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Inventory no. 52869 - Epact entry

Epact number: 52721


circa 1400; origin unknown
Brass; 162 mm in diameter

Main text

The most significant feature of this astrolabe is its use of a universal projection which was developed by az-Zarqellu in Toledo in the 11th century. The projection was used on instruments made in the Islamic tradition, and known in medieval Christian Europe as 'saphæa arzachelis'. It is described in various manuscripts, but was little used until it was revived in the 16th century by Gemma Frisius as his 'astrolabum catholicum'. It was then used on many Flemish astrolabes in particular.

On the inside of the mater of this instrument is one of the very few examples of the use of this projection on a non-Islamic astrolabe prior to its re-introduction by Gemma.

Source museum: Museum of the History of Science, Oxford
Museum number: Inventory no. 52,869

Detailed text

The mater has the rim soldered to the back plate [no - it is rivetted - SAJ 24/1/08]. The limb has a scale of hours 0 to 12 twice, divided to 1 hour, subdivided to 20 minutes and to 4 minutes, numbered by 1 hour. The inside of the mater has a 'saphæa' universal projection, with the outer circle marked for declination (90 to 0 to 90 to 0 to 90, divided to 6, subdivided to 1, numbered by 6), the equator divided for right ascension (0 to 180 to 360, divided to 6, numbered by 6) and the ecliptic line with the names of the signs, each divided to 6 degrees by dots, not numbered. Arcs for celestial longitude link the boundaries of the signs with the ecliptic poles. Right ascension and declination arcs are drawn every 6 degrees.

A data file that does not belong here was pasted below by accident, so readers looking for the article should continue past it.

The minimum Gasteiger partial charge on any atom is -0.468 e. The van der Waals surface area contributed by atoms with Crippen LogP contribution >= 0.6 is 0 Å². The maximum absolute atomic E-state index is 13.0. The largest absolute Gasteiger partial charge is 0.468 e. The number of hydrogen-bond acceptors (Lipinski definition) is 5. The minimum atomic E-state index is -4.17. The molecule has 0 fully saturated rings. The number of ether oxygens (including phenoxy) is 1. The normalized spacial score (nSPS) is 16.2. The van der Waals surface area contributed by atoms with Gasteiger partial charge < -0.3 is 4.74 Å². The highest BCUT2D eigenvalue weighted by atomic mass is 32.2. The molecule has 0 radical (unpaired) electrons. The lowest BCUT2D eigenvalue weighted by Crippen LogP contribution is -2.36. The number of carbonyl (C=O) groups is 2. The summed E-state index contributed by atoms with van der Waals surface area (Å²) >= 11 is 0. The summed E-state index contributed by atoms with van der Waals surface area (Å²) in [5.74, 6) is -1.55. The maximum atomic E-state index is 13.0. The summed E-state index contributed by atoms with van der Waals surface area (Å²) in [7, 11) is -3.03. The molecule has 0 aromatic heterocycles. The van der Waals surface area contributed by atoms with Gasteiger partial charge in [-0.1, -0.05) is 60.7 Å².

The rete has pointers for 23 named stars. The east-west band is counterchanged 10 times. The ecliptic band has the named of the signs, each with a 30-degree scale divided to 10, subdivided to 2, not numbered. The outer band, for the tropic of Capricorn, is cut with 120 teeth, each marked with a dot, and there is an incomplete or worn scale marked with the months of the year.

There are two plates for latitudes 42, 45 and 48, 51 degrees. On each there is an outer degree scale 0 to 360, divided to 5, subdivided to 1, numbered by 10. There are unnumbered almucantars and azimuths, circles for the equator and tropics, a crepuscular line, and east-west and meridian lines. There are divisions for unequal hours, numbered 1 to 12.

The back has an outer degree scale 90 to 0 to 90 to 0 to 90, divided to 5, subdivided to 1, numbered by 5, and a zodiacal scale that shares the degree divisions in sections for each names zodiacal sign, 0 to 30, numbered by 5. Inside is an eccentric calendar scale with the months named in Latin. each with a scale of days divided to 5, subdivided to 1, numbered as appropriate by 5. The first point of Aries is at 11|1/4| March. The central space has a double shadow square and unequal hour diagram.

Jim Bennett

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